Fill a large canner with water. Just how much water to use depends on the size of jar you’ll be processing. You’ll want the water level to sit at least two inches above the full jars during processing. 

Do this before you begin filling the jars with grapes, since it can take awhile for the water to boil. Turn the heat to high and set the lid on the pot; this helps heat the water faster.

Hot tip: Boil some extra water in a saucepan or electric kettle as you’re working. If you need to top off the water in the canner, you won’t cool down the water too much.

Prepare the Jars

This recipe can be made using either pint or quart jar sizes. You must use specialized canning jars (aka mason jars), since you’ll be processing them in a hot water bath to create a shelf-stable product.

Wash the canning jars and check the rims for nicks that could interfere with sealing. Wide mouth jars are recommended here, simply because it’s easier to pack the grapes.

Place empty jars in the water bath while it heats. This warms the jars and helps to prevent thermal shock.

white stockpot full of water, with a hand holding sugar over the pot in preparation for making the sugar syrup.

Make the Syrup

Using a sweetened syrup in canning can help the fruit retain its shape, color, and flavor, but if you’re really restricting sugar, canning grapes in water is perfectly safe. I like to use a very light syrup.

Combine the sugar and water in a saucepan and heat until the sugar is dissolved; stir occasionally. Keep the syrup hot until you’re ready to use it.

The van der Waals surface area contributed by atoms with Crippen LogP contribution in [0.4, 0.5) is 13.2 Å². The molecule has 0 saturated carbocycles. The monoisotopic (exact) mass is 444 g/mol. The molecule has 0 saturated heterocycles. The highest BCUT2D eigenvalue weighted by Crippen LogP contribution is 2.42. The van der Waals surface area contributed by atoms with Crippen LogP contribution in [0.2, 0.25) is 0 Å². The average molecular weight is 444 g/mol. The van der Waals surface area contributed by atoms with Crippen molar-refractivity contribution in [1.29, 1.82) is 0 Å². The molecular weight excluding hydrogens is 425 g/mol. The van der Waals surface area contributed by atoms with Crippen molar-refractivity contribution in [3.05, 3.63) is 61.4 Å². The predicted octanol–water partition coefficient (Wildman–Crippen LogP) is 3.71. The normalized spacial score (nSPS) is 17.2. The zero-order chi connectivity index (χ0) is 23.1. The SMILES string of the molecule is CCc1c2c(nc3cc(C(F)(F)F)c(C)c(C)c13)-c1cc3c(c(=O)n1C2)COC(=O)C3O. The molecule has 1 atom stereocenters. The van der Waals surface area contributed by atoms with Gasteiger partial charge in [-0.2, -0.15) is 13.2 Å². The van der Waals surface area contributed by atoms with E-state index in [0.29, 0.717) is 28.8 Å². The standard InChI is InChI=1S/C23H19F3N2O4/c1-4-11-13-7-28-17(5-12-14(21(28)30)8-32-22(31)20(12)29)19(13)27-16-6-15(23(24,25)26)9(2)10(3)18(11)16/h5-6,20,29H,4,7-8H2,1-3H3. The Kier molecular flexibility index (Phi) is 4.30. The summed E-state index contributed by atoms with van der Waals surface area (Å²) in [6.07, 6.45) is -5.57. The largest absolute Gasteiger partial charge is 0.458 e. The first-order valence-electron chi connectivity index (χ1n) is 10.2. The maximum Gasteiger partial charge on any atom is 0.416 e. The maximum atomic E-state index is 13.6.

Prepare the Grapes

Grapes can be canned using either a hot pack or a raw pack method. Both are very easy. What’s the difference? Grapes packed into jars raw can have a tendency to float. By blanching them quickly in boiling water, you’ll prevent this by driving out some of the oxygen in the tissues of the fruit.

Wash and de-stem the grapes. There’s no need to remove the grape skins. 

For hot packed grapes: Put a large stockpot of water on to boil. Once boiling, place grapes in the hot water for 30 seconds. Remove grapes with a slotted spoon directly into the prepared jars, packing as closely as you can without crushing the fruit. 

For raw packed grapes: Place raw grapes into canning jars, packing as closely as you can without crushing the fruit. 

2 panel image showing a measuring cup adding sugar syrup and then checking headspace on jar filled with grapes.

Once packed, pour the hot syrup over the fruit. Slide a non-metal tool (a wooden chopstick works well) down inside the jar edge to release any bubbles.

Double check the level of liquid and top each jar off, filling to a 1/2″ headspace. 

2 panel image showing a wooden chopstick removing bubbles from a jar of grapes, and a hand placing a ring on a filled canning jar.

Use a damp cloth to wipe rim; a little bit of food on the jar rim can prevent the lids from sealing properly. Set the lids in place and screw the bands on firmly tight (but not too tight).